In another move partly related to the crisis, the bishops adopted a new church law, which requires Vatican approval, obligating bishops to receive consent from their finance council and their college of consultors before taking five specific financial actions:

  • Going into debt beyond $1 million for a diocese with more than a half-million Catholics, or $500,000 for dioceses with smaller populations;

  • Legal settlements exceeding those same amounts;

  • Running a business not directly related to the spiritual or charitable purposes of the church;

  • Any contract or agreement that involves a potential conflict of interest for the bishop or other senior diocesan officials;

  • Going into bankruptcy.

Archbishop John Myers of Newark, N.J., who heads the committee that produced the new controls, told NCR that work on the proposal goes back more than 10 years, predating the estimated $2 billion paid out as a result of the sexual abuse crisis, as well as recent financial headaches such as a $30 million debt in the Detroit archdiocese to fund the under-utilized John Paul II Cultural Center in Washington.

Yet, Myers conceded, the overwhelming vote in favor of the new measures was clearly "related to these concerns." The controls passed with 98.6 percent support, meaning only two negative votes were cast.

The conference also heard a report from Bishop Daniel Walsh of Santa Rosa, Calif., in favor of systematic parish audits.

"There have been cases in which large amounts of money have been diverted from the intended purpose by those with criminal intentions," Walsh said. "Organizations with ineffective internal controls are particularly vulnerable to costly mistakes or the illicit actions of the unscrupulous."

Cardinal Francis George

While the bishops took pains to project an air of unity in most matters, so that by the time documents came to a vote majorities often exceeded 90 percent, tensions occasionally surfaced.

On Monday, for example, Bishop William Skylstad of Spokane issued a statement in his role as president of the conference, referring to the current situation in Iraq as "unacceptable and unsustainable" and calling for a "responsible transition." A few bishops objected that the statement, and similar ones issued by the conference at different times, seemed to downplay the threat posed by radical Islamic terrorism.

Later, when it came time to vote on "Faithful Citizenship," Auxiliary Bishop Thomas Paprocki of Chicago proposed adding a reference to "the continuing threat of fanatical extremism and global terror."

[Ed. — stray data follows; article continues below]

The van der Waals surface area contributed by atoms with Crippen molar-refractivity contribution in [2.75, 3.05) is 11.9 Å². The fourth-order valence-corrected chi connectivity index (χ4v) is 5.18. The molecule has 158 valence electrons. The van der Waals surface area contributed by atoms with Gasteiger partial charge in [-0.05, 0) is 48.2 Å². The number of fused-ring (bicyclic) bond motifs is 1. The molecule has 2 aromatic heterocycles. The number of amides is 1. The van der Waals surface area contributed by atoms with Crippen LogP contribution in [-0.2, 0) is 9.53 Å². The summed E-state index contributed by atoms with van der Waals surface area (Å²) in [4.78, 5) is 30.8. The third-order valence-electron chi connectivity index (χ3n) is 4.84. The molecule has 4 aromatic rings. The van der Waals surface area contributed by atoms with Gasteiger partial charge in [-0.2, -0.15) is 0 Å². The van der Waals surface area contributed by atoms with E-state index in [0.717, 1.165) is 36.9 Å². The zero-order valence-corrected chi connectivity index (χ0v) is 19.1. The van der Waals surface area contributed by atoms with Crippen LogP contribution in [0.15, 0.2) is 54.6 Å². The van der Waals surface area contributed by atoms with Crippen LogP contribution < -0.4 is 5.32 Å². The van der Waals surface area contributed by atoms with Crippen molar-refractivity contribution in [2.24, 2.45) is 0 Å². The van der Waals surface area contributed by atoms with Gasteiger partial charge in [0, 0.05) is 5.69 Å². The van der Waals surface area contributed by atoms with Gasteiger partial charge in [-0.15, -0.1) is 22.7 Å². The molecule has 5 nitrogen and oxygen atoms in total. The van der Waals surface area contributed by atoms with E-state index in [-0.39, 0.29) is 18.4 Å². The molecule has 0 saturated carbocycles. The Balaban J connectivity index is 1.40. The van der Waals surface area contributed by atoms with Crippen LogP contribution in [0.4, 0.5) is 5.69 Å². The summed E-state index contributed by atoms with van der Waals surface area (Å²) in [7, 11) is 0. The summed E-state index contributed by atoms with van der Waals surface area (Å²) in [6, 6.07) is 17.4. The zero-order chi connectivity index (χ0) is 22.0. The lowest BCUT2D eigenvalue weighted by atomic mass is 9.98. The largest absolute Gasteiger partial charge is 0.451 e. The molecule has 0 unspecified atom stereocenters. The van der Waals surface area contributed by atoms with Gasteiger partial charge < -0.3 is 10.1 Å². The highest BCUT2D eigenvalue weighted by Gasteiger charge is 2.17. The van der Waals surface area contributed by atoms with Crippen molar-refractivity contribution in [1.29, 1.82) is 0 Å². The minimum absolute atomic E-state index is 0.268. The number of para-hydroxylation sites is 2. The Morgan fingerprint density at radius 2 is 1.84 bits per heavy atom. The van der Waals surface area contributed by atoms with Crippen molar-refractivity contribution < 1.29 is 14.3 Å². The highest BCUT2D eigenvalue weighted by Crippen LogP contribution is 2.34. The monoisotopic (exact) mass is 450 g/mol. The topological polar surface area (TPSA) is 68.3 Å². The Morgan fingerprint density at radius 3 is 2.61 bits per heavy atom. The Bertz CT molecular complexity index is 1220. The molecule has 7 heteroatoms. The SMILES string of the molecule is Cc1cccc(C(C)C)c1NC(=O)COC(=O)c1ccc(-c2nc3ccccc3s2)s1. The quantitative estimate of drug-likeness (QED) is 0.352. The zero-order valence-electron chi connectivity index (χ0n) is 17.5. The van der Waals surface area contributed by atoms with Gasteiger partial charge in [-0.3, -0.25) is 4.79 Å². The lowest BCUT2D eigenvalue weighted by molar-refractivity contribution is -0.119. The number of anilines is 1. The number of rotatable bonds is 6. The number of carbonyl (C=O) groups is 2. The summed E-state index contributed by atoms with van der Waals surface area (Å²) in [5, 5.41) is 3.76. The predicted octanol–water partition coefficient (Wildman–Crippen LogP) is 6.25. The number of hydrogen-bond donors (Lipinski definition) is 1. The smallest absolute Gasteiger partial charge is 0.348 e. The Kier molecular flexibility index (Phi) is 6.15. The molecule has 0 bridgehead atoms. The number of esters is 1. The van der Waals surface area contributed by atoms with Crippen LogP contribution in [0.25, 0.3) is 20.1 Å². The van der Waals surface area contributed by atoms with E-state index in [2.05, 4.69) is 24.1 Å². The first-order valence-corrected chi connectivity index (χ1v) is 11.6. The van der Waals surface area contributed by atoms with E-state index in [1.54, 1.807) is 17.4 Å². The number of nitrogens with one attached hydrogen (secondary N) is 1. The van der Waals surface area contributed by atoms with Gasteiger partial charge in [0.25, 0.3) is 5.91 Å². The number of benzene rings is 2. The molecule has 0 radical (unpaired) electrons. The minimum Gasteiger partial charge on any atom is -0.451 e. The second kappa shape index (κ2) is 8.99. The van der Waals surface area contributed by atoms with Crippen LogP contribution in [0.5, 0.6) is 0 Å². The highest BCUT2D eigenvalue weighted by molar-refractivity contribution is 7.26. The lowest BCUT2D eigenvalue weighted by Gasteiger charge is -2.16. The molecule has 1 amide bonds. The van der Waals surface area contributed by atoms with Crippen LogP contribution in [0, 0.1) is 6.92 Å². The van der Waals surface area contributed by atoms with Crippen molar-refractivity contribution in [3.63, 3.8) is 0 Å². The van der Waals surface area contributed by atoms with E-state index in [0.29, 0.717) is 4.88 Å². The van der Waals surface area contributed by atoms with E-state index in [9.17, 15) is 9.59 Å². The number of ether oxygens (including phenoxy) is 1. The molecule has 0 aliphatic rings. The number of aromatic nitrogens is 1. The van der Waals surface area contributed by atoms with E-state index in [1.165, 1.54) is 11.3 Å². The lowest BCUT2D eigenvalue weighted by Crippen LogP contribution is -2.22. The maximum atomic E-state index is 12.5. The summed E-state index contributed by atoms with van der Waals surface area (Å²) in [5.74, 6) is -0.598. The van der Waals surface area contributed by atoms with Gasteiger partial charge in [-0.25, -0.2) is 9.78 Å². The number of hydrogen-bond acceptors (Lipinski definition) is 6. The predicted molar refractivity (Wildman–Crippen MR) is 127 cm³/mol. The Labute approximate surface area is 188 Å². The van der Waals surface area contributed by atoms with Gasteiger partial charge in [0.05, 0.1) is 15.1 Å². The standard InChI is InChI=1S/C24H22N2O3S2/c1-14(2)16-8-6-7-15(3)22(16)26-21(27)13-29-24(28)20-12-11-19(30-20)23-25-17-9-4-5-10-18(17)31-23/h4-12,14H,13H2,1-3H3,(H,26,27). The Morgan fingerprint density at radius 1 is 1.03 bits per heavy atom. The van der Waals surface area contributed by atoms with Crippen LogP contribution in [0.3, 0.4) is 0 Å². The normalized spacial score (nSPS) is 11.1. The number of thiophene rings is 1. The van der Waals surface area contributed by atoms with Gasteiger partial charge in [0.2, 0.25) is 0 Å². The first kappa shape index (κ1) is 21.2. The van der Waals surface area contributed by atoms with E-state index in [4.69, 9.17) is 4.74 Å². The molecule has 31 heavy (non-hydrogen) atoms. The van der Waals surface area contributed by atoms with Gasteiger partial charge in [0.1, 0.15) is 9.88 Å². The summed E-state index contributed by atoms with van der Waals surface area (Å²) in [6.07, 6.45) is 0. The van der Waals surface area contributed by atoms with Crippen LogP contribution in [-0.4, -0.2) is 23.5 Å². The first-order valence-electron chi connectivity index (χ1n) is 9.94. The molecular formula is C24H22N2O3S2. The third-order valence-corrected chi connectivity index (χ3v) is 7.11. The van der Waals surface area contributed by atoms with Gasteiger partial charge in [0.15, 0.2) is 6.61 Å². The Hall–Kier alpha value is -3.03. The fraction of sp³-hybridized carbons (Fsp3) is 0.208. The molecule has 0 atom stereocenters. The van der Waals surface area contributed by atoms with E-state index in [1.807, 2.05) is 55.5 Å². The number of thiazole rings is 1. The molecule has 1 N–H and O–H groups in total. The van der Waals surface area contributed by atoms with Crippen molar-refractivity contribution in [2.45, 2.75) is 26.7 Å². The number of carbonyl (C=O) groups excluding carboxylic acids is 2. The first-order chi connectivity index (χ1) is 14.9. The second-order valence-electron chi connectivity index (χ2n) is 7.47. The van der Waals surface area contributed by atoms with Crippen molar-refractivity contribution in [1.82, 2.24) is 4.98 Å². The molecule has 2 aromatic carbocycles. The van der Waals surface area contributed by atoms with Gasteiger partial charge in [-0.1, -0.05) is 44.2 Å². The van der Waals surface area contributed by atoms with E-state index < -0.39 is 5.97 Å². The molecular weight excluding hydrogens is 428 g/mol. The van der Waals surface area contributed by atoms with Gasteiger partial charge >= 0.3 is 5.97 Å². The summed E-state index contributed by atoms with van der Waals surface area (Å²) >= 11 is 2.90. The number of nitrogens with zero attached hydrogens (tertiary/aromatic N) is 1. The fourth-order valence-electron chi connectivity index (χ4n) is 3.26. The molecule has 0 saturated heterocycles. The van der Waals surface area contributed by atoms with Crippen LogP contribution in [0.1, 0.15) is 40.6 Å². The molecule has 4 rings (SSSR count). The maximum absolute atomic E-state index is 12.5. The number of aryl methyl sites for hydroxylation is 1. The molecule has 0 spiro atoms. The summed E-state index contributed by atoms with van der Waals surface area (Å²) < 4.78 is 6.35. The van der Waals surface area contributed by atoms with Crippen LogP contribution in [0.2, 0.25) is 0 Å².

"Those whom the coalition forces are fighting in Afghanistan, Iraq, and elsewhere, are not the poor and oppressed seeking to throw off their chains, but jihadist fanatics who believe they're doing God's will," Paprocki said.

Paprocki's amendment was adopted by a vote of 57.3 to 42.3 percent. Bishop Thomas Wenski of Orlando, Fla., chair of the International Policy Committee, later said the vote should not be read as an endorsement of the White House's position on the war in Iraq.

In perhaps the most revealing vote over the four days, Bishop Gerald Kicanas of Tucson, Ariz., was elected vice president of the conference, putting him in line to become conference president at the end of George's three-year term. Kicanas defeated Archbishop Timothy Dolan of Milwaukee by a final count of 55 to 45 percent.

The vice president's race is the most closely watched, since the choice of president is generally a formality.

Though both Kicanas and Dolan are popular figures, Kicanas is seen as a centrist deeply committed to the bishops' conference, in the tradition of the late Cardinal Joseph Bernardin, while Dolan is viewed as more of a "John Paul II" bishop with an evangelical outlook rooted in a strong sense of Catholic identity and something of a distaste for ecclesiastical bureaucracy.

The election of Kicanas was taken as a sign that moderate forces still command a majority. Dolan later narrowly lost another race to become the conference's secretary, a post that went instead to Bishop George Murry of Youngstown, Ohio.

In other moves, the bishops adopted a new set of guidelines on music in the Mass, promoting broader use of Latin hymns and Gregorian chant; adopted a new set of guidelines on religious education intended to bring textbooks into greater alignment with the Catechism of the Catholic Church; and offered an enthusiastic thumbs-up to a series of public service announcements promoting marriage, which some wags compared to similar splashy media efforts by the Mormons.

If there was a clear winner over the four days in Baltimore, it may well have been the city of Chicago. Three of the top five positions in the conference are now held by bishops with a Chicago connection; Murry, a Jesuit, served as an auxiliary bishop of Chicago from 1994 to 1998, and George and Kicanas are both natives.

Chicago's most famous priest, Fr. Andrew Greeley, quickly dubbed the George/Kicanas team "a perfectly balanced ticket -- a Cubs fan and a White Sox fan."

John L. Allen Jr. is NCR senior correspondent. He can be reached at